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Access Control in Ruby

Ruby | Access Control: In this tutorial, we are going to learn about the various access controls (private, public & protected) in Ruby programming language.
Submitted by Hrithik Chandra Prasad, on April 09, 2020

Ruby | Access Control

Here, we will study Access control in Ruby which is an important topic for any Object-Oriented Language and we are well aware of the fact that Ruby is a pure object-oriented language. You must have got confused with the topic but we will remove all your confusion in the rest of the content with the help of illustrating program codes and syntaxes.

Access control is a way to hinder the visibility of methods and member variables to secure data from unwanted modifications but if we talk about Ruby, Ruby is slightly different from other pure object-oriented languages in terms of access control. It is different in the way that you can't apply any kind of access control to the instance and class variables as their visibility are always private. You can apply access controls to the methods.

There are three types of access control available in Ruby. They are mainly public, private and protected. In C++, you use access controls only while doing Inheritance but this is not the case of Ruby.

Let us discuss each access control in a detailed manner.

1) Private method

They are the methods that can’t be accessed outside the class in which they have been declared. These methods can only access the private variables of the class. You cannot use self-keyword with private methods. Private methods can be inherited with the help of the subclass. That subclass is eligible to access them as well as can override them too.

You can create private methods in the following manner,

    private
        def method
    end

Program:

=begin
  Ruby program to demonstrate private methods
=end	

class Example
  def call
    method1
  end
  
  private
  def method1
    puts "Corona Go! Go Corona"
  end
end

obj = Example.new
obj.call

Output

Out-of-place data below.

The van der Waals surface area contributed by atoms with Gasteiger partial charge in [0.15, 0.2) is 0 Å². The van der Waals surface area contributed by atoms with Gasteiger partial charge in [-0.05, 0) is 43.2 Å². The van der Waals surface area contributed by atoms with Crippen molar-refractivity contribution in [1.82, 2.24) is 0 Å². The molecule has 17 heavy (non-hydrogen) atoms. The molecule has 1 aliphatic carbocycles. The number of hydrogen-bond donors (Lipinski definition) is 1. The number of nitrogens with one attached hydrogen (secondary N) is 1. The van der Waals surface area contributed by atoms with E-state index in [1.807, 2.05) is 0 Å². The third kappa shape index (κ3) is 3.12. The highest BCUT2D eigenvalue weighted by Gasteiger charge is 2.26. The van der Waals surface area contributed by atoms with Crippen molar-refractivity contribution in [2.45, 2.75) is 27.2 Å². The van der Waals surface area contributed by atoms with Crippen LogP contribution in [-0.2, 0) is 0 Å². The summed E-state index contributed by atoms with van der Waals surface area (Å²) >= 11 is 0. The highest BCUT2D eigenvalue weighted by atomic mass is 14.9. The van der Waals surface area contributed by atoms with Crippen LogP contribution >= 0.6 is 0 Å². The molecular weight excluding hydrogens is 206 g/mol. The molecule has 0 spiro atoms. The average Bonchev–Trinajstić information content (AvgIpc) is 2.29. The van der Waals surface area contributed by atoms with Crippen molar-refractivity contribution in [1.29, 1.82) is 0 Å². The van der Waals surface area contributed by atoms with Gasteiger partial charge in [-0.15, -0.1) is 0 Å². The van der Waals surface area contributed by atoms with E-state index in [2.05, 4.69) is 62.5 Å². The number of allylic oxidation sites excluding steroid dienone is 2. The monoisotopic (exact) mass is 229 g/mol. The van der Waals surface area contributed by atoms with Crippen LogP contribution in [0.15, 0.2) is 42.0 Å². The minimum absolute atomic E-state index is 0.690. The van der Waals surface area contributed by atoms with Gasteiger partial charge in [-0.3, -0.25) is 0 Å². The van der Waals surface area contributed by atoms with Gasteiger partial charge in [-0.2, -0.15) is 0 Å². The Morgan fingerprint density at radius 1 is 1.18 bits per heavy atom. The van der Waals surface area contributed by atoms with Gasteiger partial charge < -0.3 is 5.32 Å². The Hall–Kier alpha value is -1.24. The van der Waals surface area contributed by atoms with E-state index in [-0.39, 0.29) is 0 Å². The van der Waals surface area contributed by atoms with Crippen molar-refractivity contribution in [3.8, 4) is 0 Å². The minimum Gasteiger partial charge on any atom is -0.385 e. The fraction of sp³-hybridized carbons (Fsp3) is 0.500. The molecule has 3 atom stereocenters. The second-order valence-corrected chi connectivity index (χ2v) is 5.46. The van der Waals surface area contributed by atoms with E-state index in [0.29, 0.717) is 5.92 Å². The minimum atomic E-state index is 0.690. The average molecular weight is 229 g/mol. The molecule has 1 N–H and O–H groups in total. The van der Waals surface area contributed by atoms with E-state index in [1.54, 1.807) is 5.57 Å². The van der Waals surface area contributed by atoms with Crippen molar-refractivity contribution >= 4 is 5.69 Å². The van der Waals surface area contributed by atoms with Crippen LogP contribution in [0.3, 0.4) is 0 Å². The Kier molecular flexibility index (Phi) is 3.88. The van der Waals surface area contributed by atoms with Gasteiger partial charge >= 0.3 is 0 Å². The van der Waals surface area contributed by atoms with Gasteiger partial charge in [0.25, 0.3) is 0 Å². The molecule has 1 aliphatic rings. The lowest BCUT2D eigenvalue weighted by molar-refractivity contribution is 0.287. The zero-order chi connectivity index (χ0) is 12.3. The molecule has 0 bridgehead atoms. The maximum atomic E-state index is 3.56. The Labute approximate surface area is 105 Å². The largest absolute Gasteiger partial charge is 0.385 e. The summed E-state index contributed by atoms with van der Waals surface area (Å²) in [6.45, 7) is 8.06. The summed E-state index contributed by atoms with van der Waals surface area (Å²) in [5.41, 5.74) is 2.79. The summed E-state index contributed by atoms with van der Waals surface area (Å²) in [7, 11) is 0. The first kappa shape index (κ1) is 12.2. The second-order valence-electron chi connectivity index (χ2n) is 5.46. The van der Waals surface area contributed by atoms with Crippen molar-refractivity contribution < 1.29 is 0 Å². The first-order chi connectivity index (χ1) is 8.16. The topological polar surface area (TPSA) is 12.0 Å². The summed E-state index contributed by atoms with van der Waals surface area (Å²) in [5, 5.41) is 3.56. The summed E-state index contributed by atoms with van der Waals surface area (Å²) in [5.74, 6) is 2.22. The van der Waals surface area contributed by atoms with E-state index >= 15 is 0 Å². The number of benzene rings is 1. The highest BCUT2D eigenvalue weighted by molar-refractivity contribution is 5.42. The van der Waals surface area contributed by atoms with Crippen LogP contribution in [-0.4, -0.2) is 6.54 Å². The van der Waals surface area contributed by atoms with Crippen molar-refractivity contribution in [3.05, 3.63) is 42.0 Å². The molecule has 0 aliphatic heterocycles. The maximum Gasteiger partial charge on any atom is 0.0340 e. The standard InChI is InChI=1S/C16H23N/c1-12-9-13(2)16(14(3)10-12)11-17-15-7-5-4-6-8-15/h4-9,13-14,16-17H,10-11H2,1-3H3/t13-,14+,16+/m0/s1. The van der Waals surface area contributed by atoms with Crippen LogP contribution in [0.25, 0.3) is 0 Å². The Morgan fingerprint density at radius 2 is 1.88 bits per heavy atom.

Corona Go! Go Corona

Explanation:

In the above code, you can observe that we cannot access private methods directly with the help of instance of the defined class. We have invoked the method inside a public class and then have invoked the public class.

2) Public methods

All methods present in the Ruby library are public by default. Even if you declare a method, that method is also public. Public methods are accessible by everyone. They are the methods that can be invoked outside the class.

You can define a public method with the help of public keyword in the following manner,

    public
	    def method
    end

Program:

=begin
  Ruby program to demonstrate public methods
=end	

class Example
  public
  def method1
    puts "Corona Go! Go Corona"
  end
end

obj = Example.new
obj.method1

Output

Corona Go! Go Corona

Explanation:

You can observe that public methods can be accessed directly without the help of any other method.

3) Protected methods

You can only invoke protected method with the help of instances which belongs to its defined class or its subclass. Protected methods are not accessible outside the defined class or subclass. There are finite uses of such methods.

You can define a protected method in the following way with the help of protected keyword,

    protected 
	    def method
    end

Program:

=begin
  Ruby program to demonstrate protected methods
=end	

class Example
  def call
    method1
  end
  
  protected
  def method1
    puts "Corona Go! Go Corona"
  end
end

obj = Example.new
obj.call

Output

Corona Go! Go Corona

Explanation:

In the above code, you can observe that we cannot access protected methods directly with the help of instance of the defined class. We have invoked the method inside a public class and then have invoked the public class.






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